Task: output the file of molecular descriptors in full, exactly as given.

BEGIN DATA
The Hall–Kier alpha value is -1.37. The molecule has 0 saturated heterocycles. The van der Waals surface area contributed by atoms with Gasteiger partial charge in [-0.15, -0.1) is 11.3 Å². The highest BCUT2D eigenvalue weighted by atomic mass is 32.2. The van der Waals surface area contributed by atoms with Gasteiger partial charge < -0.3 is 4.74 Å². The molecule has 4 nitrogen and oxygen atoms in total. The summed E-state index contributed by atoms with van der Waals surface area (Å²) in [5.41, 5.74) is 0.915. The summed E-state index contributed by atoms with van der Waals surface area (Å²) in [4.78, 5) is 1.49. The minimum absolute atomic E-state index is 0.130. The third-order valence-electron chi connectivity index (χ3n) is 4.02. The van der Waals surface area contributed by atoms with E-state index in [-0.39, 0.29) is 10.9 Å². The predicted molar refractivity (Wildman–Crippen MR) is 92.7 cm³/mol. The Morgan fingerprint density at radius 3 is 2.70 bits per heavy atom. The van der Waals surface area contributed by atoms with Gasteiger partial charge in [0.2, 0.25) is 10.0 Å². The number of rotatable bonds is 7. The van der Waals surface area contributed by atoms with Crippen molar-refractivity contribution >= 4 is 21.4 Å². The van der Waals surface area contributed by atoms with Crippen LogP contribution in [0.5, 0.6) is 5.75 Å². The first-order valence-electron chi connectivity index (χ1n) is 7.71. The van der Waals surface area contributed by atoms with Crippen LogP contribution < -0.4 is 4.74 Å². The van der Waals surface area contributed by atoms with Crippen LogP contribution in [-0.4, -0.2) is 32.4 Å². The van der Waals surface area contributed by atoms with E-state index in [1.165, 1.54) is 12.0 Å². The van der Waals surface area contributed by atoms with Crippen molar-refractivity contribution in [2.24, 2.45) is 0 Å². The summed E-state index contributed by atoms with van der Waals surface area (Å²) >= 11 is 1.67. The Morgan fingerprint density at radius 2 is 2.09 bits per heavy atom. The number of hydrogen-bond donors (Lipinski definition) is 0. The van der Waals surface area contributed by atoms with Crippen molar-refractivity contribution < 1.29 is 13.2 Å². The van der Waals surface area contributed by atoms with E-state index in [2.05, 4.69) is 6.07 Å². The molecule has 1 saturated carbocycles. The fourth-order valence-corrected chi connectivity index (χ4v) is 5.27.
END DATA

The Hall–Kier alpha value is -1.37. The molecule has 0 saturated heterocycles. The van der Waals surface area contributed by atoms with Gasteiger partial charge in [-0.15, -0.1) is 11.3 Å². The highest BCUT2D eigenvalue weighted by atomic mass is 32.2. The van der Waals surface area contributed by atoms with Gasteiger partial charge < -0.3 is 4.74 Å². The molecule has 4 nitrogen and oxygen atoms in total. The summed E-state index contributed by atoms with van der Waals surface area (Å²) in [5.41, 5.74) is 0.915. The summed E-state index contributed by atoms with van der Waals surface area (Å²) in [4.78, 5) is 1.49. The minimum absolute atomic E-state index is 0.130. The third-order valence-electron chi connectivity index (χ3n) is 4.02. The van der Waals surface area contributed by atoms with E-state index in [-0.39, 0.29) is 10.9 Å². The predicted molar refractivity (Wildman–Crippen MR) is 92.7 cm³/mol. The Morgan fingerprint density at radius 3 is 2.70 bits per heavy atom. The van der Waals surface area contributed by atoms with Gasteiger partial charge in [0.2, 0.25) is 10.0 Å². The number of rotatable bonds is 7. The van der Waals surface area contributed by atoms with Crippen molar-refractivity contribution >= 4 is 21.4 Å². The van der Waals surface area contributed by atoms with Crippen LogP contribution in [0.5, 0.6) is 5.75 Å². The first-order valence-electron chi connectivity index (χ1n) is 7.71. The van der Waals surface area contributed by atoms with Crippen LogP contribution < -0.4 is 4.74 Å². The van der Waals surface area contributed by atoms with Crippen LogP contribution in [-0.4, -0.2) is 32.4 Å². The van der Waals surface area contributed by atoms with E-state index in [1.165, 1.54) is 12.0 Å². The van der Waals surface area contributed by atoms with Crippen molar-refractivity contribution in [2.24, 2.45) is 0 Å². The summed E-state index contributed by atoms with van der Waals surface area (Å²) >= 11 is 1.67. The Morgan fingerprint density at radius 2 is 2.09 bits per heavy atom. The number of hydrogen-bond donors (Lipinski definition) is 0. The van der Waals surface area contributed by atoms with Crippen molar-refractivity contribution < 1.29 is 13.2 Å². The van der Waals surface area contributed by atoms with E-state index in [2.05, 4.69) is 6.07 Å². The molecule has 1 saturated carbocycles. The fourth-order valence-corrected chi connectivity index (χ4v) is 5.27.